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The Grand Challenge: Curating CAD and Avoiding the Digital Dark Ages 2011/08/17

Posted by nydawg in Archives, Digital Archives, Digital Preservation, Electronic Records, Information Technology (IT).
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Long-time readers and members of the nydawg GoogleGroup have heard me repeatedly mention how exciting the transition from the Atomic Age (age of atoms) to the Information Age (age of bits) is for digital archivists, electronic records managers and information architects & managers.   On this blog, I previously posted a story on The University of Texas acquiring the papers of Bruce Sterling which  did not contain any floppy disks or CD-ROM media.  The reason, according to Sterling: “There are forms of media which are just inherently unstable and the attempt to stabilize them is like the attempt to go out and stabilize the corkboard at the laundromat.”

As archivists, this leads to the dilemma of not only preserving media, but making sure it is well-described and arranged, and that it remains accessible and can be curated  and distributed when needed.   To better understand this, it’s important to define curation which the IEEE Spectrum does in an article titled “Preserving the Present: Will Your Grandchildren Know What You Looked Like as a Child?“:  “Curating digital records means “to continuously maintain and improve” them rather than trying to save the records after they’ve stopped being useful, sort of speak. The problem is that by the time we decide to preserve a digital record, the devices needed to read the file formats are often no longer readily available.”

The article also pointed me to a one-page printable PDF which clearly defines the problems, the context and a proposed solution.  Of course it is mostly theoretical since future media formats have not yet been invented, discovered or marketed yet, but it suggests that some people out there are beginning to understand that computer processing and Information Technology cannot and will not solve all our problems. . . .  .  Ideally, that should be where a Digital Archivist comes in, right?!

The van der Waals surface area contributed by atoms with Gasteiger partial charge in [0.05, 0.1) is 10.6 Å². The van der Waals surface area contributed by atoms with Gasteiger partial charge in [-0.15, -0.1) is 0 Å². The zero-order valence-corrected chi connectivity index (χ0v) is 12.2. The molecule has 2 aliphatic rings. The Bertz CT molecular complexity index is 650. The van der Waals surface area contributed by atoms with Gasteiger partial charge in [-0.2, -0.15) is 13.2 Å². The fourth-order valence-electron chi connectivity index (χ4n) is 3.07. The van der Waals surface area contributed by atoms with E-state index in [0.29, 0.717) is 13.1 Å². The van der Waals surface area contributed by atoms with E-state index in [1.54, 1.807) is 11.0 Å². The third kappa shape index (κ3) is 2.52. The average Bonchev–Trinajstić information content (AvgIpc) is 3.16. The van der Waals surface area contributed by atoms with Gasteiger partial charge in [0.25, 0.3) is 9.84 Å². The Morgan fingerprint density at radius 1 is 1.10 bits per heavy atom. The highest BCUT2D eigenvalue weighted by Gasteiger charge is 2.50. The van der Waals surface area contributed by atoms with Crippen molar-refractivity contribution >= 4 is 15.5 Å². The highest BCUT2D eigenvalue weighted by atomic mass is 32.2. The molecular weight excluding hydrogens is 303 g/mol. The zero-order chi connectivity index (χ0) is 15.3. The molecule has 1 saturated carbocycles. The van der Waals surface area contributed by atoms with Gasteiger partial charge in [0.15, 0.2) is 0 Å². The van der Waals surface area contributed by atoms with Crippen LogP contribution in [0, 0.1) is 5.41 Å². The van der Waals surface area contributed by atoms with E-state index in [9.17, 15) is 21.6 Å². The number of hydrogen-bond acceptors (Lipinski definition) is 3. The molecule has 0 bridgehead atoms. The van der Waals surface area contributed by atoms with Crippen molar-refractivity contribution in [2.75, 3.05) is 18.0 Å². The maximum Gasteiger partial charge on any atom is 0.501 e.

“Up until the turn of the millennium, Engineering software was used to support a paper-based workflow. Computer-aided design (CAD)
packages were used to create virtual models of designs, from which drawings and other design documentation could be produced. The manufacture or construction process was based on this documentation.  Within the last five years or so, the industry has moved over to using the CAD models directly for communicating designs, not only to manufacturers and builders, but also to regulating authorities and maintenance crews. At the same time, the companies that design and build the products are increasingly entering into contracts to provide through-life support for them. For products such as cruise ships, military aircraft, hospitals and schools, this could mean contracts lasting thirty years, seventy years or even longer.”

for details, check out the one page “Curating Digital Engineering Documents” from Knowledge &  Information Management and DCC

dk

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